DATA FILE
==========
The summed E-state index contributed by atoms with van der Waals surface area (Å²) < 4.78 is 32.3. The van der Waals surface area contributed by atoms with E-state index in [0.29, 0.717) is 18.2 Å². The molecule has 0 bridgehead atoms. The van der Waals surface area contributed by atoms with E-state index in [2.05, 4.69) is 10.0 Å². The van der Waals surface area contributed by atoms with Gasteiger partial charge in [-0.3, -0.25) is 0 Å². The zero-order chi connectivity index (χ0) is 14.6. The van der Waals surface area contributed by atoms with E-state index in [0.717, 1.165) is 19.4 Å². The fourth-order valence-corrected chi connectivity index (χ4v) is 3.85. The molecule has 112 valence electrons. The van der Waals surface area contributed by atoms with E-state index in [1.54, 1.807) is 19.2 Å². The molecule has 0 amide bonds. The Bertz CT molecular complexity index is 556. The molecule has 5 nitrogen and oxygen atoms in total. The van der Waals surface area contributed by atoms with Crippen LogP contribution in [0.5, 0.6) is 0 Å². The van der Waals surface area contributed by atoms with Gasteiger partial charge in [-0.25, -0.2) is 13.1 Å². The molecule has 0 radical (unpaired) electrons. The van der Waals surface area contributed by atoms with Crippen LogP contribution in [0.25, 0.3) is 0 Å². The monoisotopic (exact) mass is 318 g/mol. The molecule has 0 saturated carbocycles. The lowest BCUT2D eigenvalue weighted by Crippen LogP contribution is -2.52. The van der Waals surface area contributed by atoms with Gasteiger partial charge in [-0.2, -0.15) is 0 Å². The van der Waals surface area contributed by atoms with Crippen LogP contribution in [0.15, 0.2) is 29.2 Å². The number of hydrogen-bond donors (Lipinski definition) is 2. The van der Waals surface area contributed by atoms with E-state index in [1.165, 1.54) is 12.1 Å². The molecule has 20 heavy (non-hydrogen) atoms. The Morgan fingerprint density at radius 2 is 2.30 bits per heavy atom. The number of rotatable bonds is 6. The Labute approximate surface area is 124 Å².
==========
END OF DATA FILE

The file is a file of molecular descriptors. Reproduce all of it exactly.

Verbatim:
The summed E-state index contributed by atoms with van der Waals surface area (Å²) < 4.78 is 32.3. The van der Waals surface area contributed by atoms with E-state index in [0.29, 0.717) is 18.2 Å². The molecule has 0 bridgehead atoms. The van der Waals surface area contributed by atoms with E-state index in [2.05, 4.69) is 10.0 Å². The van der Waals surface area contributed by atoms with Gasteiger partial charge in [-0.3, -0.25) is 0 Å². The zero-order chi connectivity index (χ0) is 14.6. The van der Waals surface area contributed by atoms with E-state index in [0.717, 1.165) is 19.4 Å². The fourth-order valence-corrected chi connectivity index (χ4v) is 3.85. The molecule has 112 valence electrons. The van der Waals surface area contributed by atoms with E-state index in [1.54, 1.807) is 19.2 Å². The molecule has 0 amide bonds. The Bertz CT molecular complexity index is 556. The molecule has 5 nitrogen and oxygen atoms in total. The van der Waals surface area contributed by atoms with Crippen LogP contribution in [0.5, 0.6) is 0 Å². The van der Waals surface area contributed by atoms with Gasteiger partial charge in [-0.25, -0.2) is 13.1 Å². The molecule has 0 radical (unpaired) electrons. The van der Waals surface area contributed by atoms with Crippen LogP contribution in [0.25, 0.3) is 0 Å². The monoisotopic (exact) mass is 318 g/mol. The molecule has 0 saturated carbocycles. The lowest BCUT2D eigenvalue weighted by Crippen LogP contribution is -2.52. The van der Waals surface area contributed by atoms with Gasteiger partial charge in [-0.2, -0.15) is 0 Å². The van der Waals surface area contributed by atoms with Crippen LogP contribution in [0.15, 0.2) is 29.2 Å². The number of hydrogen-bond donors (Lipinski definition) is 2. The van der Waals surface area contributed by atoms with E-state index in [1.165, 1.54) is 12.1 Å². The molecule has 20 heavy (non-hydrogen) atoms. The Morgan fingerprint density at radius 2 is 2.30 bits per heavy atom. The number of rotatable bonds is 6. The Labute approximate surface area is 124 Å².